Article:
LEGO introduces its first LGBTQ set

“ID IS A brand message that fits into the moral confusion of our time, ”thundered Albert Mohler, high-profile president of the Southern Baptist Theological Seminary in Louisville, Kentucky, in one of his daily podcasts at the end of May. Christian evangelical leaders and experts at Fox News, a conservative cable network, are in an uproar over the international rollout of LEGO’s lesbian, gay, bisexual, transgender, queer, intersex, asex and everyone else on June 1st, the first day of Pride month Who is not included (LGBTQIA +) set. Will Cain, a conservative Fox News host, joked that the color-coded separation of the new diversity toy may have been designed by David Duke, a former grand wizard of the Ku Klux Klan.

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Marketing gay themed products can be a blessing – or a humiliating embarrassment – for consumer goods companies. In the early 1980s, Sweden’s Absolut Vodka was one of the first consumer brands to target gay consumers (who are considered trendsetters) through advertising on LGBTQ media, sponsoring events like the Pride Parade, and donating to charities. Danish LEGO waited another four decades to launch Everyone is Awesome, a 346-piece set of 11 monochrome minifigures in the colors of the Progress Pride flag. Brown and black figures represent ethnic diversity; Light blue, white and pink reflect the transgender banner. Everyone has an individual hairstyle, but no defined gender (except for the purple drag queen with a beehive).

“This is new territory for us,” admits Matthew Ashton, who designed the figures as a “display” or “statement” for people aged 18 and over. (Hundreds of thousands of LEGO customers are adults.) In the past, the company has made a few subtle references to gays, such as a small rainbow flag in a model of Trafalgar Square and a newlyweds that are sold separately. Mr. Ashton initially designed the set for his personal desk, but it soon caught the attention of colleagues. He hopes it will spark many of the conversations he would have liked to have had while growing up a gay man in the UK in the 1980s.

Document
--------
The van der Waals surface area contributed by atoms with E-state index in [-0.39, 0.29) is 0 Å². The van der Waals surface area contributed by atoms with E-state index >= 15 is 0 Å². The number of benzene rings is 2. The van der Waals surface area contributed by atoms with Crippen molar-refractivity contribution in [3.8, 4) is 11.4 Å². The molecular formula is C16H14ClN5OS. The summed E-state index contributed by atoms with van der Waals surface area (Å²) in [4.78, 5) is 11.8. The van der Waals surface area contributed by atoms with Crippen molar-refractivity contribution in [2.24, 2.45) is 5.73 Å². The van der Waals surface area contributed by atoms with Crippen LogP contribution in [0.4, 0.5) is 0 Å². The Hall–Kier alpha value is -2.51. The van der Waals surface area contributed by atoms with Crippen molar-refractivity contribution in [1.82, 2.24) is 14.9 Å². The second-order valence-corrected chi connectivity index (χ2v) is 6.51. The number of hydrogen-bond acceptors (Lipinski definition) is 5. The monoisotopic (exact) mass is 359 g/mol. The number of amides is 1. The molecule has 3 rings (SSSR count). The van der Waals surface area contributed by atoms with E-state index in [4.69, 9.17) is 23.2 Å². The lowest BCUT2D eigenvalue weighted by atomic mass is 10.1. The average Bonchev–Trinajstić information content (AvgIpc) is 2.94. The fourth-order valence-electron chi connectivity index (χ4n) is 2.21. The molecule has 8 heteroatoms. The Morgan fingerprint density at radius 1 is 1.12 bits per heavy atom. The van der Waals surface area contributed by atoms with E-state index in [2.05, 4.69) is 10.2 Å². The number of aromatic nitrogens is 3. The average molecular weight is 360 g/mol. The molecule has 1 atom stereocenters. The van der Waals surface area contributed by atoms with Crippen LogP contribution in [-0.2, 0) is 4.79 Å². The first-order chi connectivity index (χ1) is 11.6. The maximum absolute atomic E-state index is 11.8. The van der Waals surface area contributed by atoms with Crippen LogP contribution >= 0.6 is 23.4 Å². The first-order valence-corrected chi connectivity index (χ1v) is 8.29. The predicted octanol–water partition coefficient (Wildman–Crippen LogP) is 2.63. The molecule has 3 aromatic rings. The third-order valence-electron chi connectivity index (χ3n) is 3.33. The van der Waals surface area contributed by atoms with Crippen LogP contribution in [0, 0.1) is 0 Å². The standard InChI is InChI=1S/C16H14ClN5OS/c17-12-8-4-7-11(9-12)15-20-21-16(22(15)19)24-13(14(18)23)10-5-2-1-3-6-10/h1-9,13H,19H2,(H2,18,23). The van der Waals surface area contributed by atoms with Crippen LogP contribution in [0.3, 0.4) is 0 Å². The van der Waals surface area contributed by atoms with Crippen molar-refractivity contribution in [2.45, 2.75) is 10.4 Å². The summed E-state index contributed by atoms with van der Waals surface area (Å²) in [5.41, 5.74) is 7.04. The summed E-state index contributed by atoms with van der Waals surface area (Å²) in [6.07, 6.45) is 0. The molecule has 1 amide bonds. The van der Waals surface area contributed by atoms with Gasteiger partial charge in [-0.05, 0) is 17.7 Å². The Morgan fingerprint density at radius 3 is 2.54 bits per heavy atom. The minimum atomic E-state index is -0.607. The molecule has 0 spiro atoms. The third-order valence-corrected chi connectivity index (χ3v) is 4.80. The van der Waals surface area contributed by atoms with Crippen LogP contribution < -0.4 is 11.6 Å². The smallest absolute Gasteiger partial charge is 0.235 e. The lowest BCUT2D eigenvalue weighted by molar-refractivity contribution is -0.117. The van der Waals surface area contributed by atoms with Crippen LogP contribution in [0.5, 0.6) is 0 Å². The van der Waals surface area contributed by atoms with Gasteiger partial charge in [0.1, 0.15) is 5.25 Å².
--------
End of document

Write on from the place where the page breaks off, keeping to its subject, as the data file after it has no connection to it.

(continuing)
Ian Johnson, CEO of Out Now, a consultancy that advises companies on developing LGBTQ marketing strategies, says his initial reaction to the toy’s launch was negative. He thought LEGO was just another company looking to make a quick buck at the start of Pride Month; According to LGBT Capital, a research firm, the global purchasing power of gay consumers is around $ 3.9 trillion annually. He changed his mind when he saw LEGO make its new product very visible, for example by posting a five-minute video of Mr Ashton on his website telling the story of his teenage struggles with his sexuality at the height of AIDS Epidemic told.

Corporate rainbow washing can backfire on occasion. The launch of an LGBTQ (lettuce, guacamole, bacon and tomato) sandwich by Marks & Spencer, a UK retailer, in 2019 sparked a backlash among gays angry at being equated with a Sarnie. Burger King, an American fast food restaurant chain, sparked a similar reaction when they wrapped their Whopper in rainbow-colored foil.

Last January, the executive director of Hallmark Channel, an American television broadcaster specializing in family movies, was forced to resign after running ads showing a same-sex couple getting married and kissing – and then reversing the decision after an outcry from consumers. This year, Mondelez, a food giant, had to defend a UK advertising campaign for its Cadbury Creme Egg in which a male gay couple hands a chocolate egg from mouth to mouth.

LEGO recognizes the need to be careful with cultural sensitivities and religious customs. The new set will not be sold in Indonesia, Kuwait, Malaysia, Qatar, Saudi Arabia, and the United Arab Emirates, where showing an identity other than heterosexual may be unsafe (although despite widespread homophobia in Russia next month, the company will Market). There). Ultimately, it is up to the local toy stores to decide which LEGO sets to sell. Few are likely to boycott the popular blocks altogether. And the toy store in Pastor Mohler’s parish can simply sell out the new set.

This article appeared in the business section of the print edition under the heading “When to take care of your business”

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